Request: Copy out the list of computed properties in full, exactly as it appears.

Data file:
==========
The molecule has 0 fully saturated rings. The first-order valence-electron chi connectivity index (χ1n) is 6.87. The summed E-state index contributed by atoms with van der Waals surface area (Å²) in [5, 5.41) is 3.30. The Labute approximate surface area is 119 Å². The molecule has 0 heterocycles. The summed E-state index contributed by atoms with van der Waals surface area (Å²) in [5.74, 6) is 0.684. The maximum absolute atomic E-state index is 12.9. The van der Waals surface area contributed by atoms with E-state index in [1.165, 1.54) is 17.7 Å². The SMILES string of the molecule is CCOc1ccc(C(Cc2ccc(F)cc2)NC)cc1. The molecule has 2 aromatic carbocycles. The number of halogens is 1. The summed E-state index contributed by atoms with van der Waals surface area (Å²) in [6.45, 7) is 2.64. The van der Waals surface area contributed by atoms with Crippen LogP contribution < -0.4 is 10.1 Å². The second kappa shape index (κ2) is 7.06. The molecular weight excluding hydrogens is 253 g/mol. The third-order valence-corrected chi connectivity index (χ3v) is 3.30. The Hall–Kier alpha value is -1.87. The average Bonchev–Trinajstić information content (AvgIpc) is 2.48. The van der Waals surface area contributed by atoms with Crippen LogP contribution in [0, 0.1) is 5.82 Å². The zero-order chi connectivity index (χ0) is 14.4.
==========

The molecule has 0 fully saturated rings. The first-order valence-electron chi connectivity index (χ1n) is 6.87. The summed E-state index contributed by atoms with van der Waals surface area (Å²) in [5, 5.41) is 3.30. The Labute approximate surface area is 119 Å². The molecule has 0 heterocycles. The summed E-state index contributed by atoms with van der Waals surface area (Å²) in [5.74, 6) is 0.684. The maximum absolute atomic E-state index is 12.9. The van der Waals surface area contributed by atoms with E-state index in [1.165, 1.54) is 17.7 Å². The SMILES string of the molecule is CCOc1ccc(C(Cc2ccc(F)cc2)NC)cc1. The molecule has 2 aromatic carbocycles. The number of halogens is 1. The summed E-state index contributed by atoms with van der Waals surface area (Å²) in [6.45, 7) is 2.64. The van der Waals surface area contributed by atoms with Crippen LogP contribution < -0.4 is 10.1 Å². The second kappa shape index (κ2) is 7.06. The molecular weight excluding hydrogens is 253 g/mol. The third-order valence-corrected chi connectivity index (χ3v) is 3.30. The Hall–Kier alpha value is -1.87. The average Bonchev–Trinajstić information content (AvgIpc) is 2.48. The van der Waals surface area contributed by atoms with Crippen LogP contribution in [0, 0.1) is 5.82 Å². The zero-order chi connectivity index (χ0) is 14.4.